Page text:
Trekking in the lost world of Sabah

written by Intrepid Travel January 4, 2017

The Maliau basin is possibly one of Sabah’s best-kept secrets. Discovered in 1947 by a British pilot flying a light aircraft from Kota Kinabalu to the east coast (he very nearly crashed his plane into the side of it), the basin is around 590 square kilometres, and ringed by formidable natural barriers. Located deep in Sabah’s interior in Malaysian Borneo and only accessible from its lower southern rims, the Maliau basin conjures up images of a mysterious hidden El Dorado or Shangri La. The area is a series of pristine self-contained ecosystems untouched by man and isolated for millions of years.

In 1976, a forest botany group made the first attempt to enter the basin, but had to turn back when they were unable to scale the steep northern cliffs. In 1978 another team attempted to enter from the West but had to turn back due to the threat of malaria. It wasn’t until 1982 that an expedition into the basin by helicopter was successful. Researchers discovered a Pandora’s Box of biodiversity: eight-metre-long pythons, bearded pigs and leaf monkeys, along with a plethora of insects and flora. To date, only around half of the basin has been explored.

Recently I was invited to join a group of lecturers and students from the University of Malaysia Sabah to join a four day trek into the basin. I jumped at the chance.

Chris after an epic day of hiking. Photo c/o Chris Hardy

Chris after an epic day of hiking. Photo c/o Chris Hardy

It’s about a six-hour drive from the state capital of Kota Kinabalu to the Maliau basin gate. From here, we take a 4WD for another 30 minutes until we reach the Study Centre, just below the rim of the basin. The sprawling centre has been set up to study and document the region and contains a hostel and kitchen, laboratory, small lecture theatre and visitor gallery with a 3D model of the basin, which provides a sense of scale of what we’ll be heading into tomorrow. We meet our guides and porters for a briefing.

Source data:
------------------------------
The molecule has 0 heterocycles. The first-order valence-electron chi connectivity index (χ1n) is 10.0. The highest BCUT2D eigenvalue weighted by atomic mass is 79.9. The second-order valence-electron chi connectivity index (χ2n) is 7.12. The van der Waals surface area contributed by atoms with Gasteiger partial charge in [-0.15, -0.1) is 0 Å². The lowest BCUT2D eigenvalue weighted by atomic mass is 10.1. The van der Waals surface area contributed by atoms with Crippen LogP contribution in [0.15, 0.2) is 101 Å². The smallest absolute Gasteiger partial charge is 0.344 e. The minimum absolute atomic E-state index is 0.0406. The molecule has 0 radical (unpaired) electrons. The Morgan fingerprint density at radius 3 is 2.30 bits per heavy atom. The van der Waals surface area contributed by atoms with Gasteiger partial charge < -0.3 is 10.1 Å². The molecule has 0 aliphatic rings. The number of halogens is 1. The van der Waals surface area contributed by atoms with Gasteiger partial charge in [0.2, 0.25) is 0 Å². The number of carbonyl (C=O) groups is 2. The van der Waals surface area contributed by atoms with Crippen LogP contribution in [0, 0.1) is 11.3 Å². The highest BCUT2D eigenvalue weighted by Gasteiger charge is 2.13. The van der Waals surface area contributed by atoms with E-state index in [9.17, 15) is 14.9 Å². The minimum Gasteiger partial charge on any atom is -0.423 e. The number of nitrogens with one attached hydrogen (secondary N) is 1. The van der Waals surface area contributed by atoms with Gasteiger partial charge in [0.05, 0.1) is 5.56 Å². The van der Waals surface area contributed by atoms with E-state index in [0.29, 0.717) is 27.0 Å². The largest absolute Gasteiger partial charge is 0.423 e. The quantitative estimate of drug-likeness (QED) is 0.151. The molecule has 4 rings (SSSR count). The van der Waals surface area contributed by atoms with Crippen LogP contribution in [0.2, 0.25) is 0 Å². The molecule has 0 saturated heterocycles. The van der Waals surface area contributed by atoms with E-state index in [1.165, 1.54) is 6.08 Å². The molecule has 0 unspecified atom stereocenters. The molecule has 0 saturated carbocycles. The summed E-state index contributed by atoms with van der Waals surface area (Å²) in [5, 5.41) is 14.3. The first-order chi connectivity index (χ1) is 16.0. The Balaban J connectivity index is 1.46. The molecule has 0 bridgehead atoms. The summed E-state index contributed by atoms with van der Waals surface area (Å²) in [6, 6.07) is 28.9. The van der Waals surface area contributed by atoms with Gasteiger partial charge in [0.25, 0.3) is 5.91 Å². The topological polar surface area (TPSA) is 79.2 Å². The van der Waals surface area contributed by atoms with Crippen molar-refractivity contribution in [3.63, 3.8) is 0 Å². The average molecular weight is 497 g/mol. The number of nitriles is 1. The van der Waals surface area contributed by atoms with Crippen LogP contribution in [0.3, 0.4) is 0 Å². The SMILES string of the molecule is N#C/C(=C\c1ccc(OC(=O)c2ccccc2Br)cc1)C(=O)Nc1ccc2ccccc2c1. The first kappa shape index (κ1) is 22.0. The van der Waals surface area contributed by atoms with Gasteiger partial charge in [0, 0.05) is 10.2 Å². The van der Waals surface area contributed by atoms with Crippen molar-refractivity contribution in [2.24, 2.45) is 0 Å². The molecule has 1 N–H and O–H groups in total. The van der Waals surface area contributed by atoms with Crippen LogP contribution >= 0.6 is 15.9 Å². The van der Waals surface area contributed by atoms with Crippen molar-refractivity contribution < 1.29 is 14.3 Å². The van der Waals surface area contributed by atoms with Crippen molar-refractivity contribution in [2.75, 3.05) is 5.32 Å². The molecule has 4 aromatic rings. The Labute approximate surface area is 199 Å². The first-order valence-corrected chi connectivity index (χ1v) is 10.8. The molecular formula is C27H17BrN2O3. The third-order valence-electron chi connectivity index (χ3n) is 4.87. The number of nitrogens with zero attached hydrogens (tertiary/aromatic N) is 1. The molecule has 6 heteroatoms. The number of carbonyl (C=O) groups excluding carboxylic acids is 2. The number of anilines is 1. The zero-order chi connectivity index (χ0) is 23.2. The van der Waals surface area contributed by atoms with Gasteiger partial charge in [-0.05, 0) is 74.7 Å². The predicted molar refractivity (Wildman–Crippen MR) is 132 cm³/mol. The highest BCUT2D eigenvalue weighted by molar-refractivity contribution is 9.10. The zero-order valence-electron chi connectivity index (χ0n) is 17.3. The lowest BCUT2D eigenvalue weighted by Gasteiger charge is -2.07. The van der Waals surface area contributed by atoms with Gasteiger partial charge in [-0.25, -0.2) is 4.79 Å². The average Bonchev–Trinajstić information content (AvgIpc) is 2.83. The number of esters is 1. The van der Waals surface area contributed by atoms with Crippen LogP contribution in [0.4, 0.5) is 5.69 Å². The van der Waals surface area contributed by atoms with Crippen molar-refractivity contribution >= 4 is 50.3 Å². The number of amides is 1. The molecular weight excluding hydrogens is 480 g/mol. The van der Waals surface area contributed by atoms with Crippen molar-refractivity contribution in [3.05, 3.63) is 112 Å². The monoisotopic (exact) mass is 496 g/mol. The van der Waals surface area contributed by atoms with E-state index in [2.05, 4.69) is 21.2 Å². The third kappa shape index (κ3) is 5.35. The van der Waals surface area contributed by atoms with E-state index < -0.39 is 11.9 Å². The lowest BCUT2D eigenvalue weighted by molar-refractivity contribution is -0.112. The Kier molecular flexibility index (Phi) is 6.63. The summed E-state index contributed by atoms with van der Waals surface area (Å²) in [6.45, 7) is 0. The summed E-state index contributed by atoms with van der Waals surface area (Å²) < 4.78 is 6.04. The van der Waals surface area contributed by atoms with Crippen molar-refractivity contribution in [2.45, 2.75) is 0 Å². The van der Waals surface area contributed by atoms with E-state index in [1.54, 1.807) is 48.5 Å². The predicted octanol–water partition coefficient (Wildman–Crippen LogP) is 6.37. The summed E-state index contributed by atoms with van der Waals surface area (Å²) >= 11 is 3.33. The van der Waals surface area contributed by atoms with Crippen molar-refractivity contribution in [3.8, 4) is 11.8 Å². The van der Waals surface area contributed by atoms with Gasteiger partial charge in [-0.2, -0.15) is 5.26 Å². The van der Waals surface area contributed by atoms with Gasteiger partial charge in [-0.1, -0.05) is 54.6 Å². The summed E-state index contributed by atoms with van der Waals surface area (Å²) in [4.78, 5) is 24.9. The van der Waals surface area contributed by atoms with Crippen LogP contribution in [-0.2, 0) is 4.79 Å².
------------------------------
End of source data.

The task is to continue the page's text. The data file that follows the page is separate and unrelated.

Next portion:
The next morning we are transported by 4WD to the Agathis camp. Recently destroyed by a marauding group of Pygmy elephants, the camp is no longer used for accommodation but as a starting point for treks into the basin. Today we will be hiking up the Southern rim; it’s a grueling trek of around five hours through the lower montane forest.

The morning is misty as we climb past enormous Dipterocarp trees, the distinctive ‘waa waa’ call of a gibbon echoing around us; their calls can be heard for over two kilometres, and lets other gibbons know that the territory is occupied.


To date, more than 80 mammals have been recorded in the basin and buffer zones including the orangutan and Proboscis monkey. The basin could be a last refuge for the shy and solitary Sumatran Rhinoceros, which is thought to be extinct in the wild in Sabah. Although it’s never been sighted, footprints, dung and wallow holes found during a 1988 expedition suggest that there may be a small population here. The basin is also home to the banteng, an enormous wild buffalo that lives in herds of up to 20, and is extinct in Peninsular Malaysia and Sarawak.

After a five-hour slog uphill, we arrive at the Camel Trophy camp. We have a quick lunch of rice and sardines, then leave our heavy packs and set off to Takob Akob waterfall, a further two hours away. All rivers and streams in the basin run into the Maliau River; over thousands of years, the waterways have cut deep gorges through the basin, resulting in some of the most spectacular waterfalls in Malaysia. Takob Akob waterfall drops from cliffs around 38 metres high into an idyllic pool, surrounded by lush ferns and orchids – nature has a way of perfecting things that no landscape designer can match. It’s not long before everyone has plunged into the water to cool off after a hard day of trekking.

Cooling off under a waterfall. Image c/o Chris Hardy

Cooling off under a waterfall. Image c/o Chris Hardy